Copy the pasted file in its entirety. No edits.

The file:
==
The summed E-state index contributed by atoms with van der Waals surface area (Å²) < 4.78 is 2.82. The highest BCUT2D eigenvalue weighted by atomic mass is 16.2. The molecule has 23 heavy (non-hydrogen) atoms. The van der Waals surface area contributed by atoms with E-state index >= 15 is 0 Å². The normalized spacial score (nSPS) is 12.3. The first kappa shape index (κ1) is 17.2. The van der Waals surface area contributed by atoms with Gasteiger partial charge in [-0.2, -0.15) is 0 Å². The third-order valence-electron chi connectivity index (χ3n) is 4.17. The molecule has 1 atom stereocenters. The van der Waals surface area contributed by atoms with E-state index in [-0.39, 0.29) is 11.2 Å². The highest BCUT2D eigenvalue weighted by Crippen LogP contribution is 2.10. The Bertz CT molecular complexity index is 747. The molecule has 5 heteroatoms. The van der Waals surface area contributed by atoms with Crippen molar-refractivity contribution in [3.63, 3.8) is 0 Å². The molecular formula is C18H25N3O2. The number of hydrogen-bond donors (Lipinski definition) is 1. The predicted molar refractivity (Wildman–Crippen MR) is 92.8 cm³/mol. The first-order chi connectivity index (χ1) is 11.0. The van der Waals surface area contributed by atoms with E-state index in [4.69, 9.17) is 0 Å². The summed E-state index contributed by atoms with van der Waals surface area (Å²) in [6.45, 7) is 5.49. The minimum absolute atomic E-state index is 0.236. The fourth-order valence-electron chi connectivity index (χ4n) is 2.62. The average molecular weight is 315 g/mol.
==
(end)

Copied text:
The summed E-state index contributed by atoms with van der Waals surface area (Å²) < 4.78 is 2.82. The highest BCUT2D eigenvalue weighted by atomic mass is 16.2. The molecule has 23 heavy (non-hydrogen) atoms. The van der Waals surface area contributed by atoms with E-state index >= 15 is 0 Å². The normalized spacial score (nSPS) is 12.3. The first kappa shape index (κ1) is 17.2. The van der Waals surface area contributed by atoms with Gasteiger partial charge in [-0.2, -0.15) is 0 Å². The third-order valence-electron chi connectivity index (χ3n) is 4.17. The molecule has 1 atom stereocenters. The van der Waals surface area contributed by atoms with E-state index in [-0.39, 0.29) is 11.2 Å². The highest BCUT2D eigenvalue weighted by Crippen LogP contribution is 2.10. The Bertz CT molecular complexity index is 747. The molecule has 5 heteroatoms. The van der Waals surface area contributed by atoms with Crippen molar-refractivity contribution in [3.63, 3.8) is 0 Å². The molecular formula is C18H25N3O2. The number of hydrogen-bond donors (Lipinski definition) is 1. The predicted molar refractivity (Wildman–Crippen MR) is 92.8 cm³/mol. The first-order chi connectivity index (χ1) is 11.0. The van der Waals surface area contributed by atoms with E-state index in [4.69, 9.17) is 0 Å². The summed E-state index contributed by atoms with van der Waals surface area (Å²) in [6.45, 7) is 5.49. The minimum absolute atomic E-state index is 0.236. The fourth-order valence-electron chi connectivity index (χ4n) is 2.62. The average molecular weight is 315 g/mol.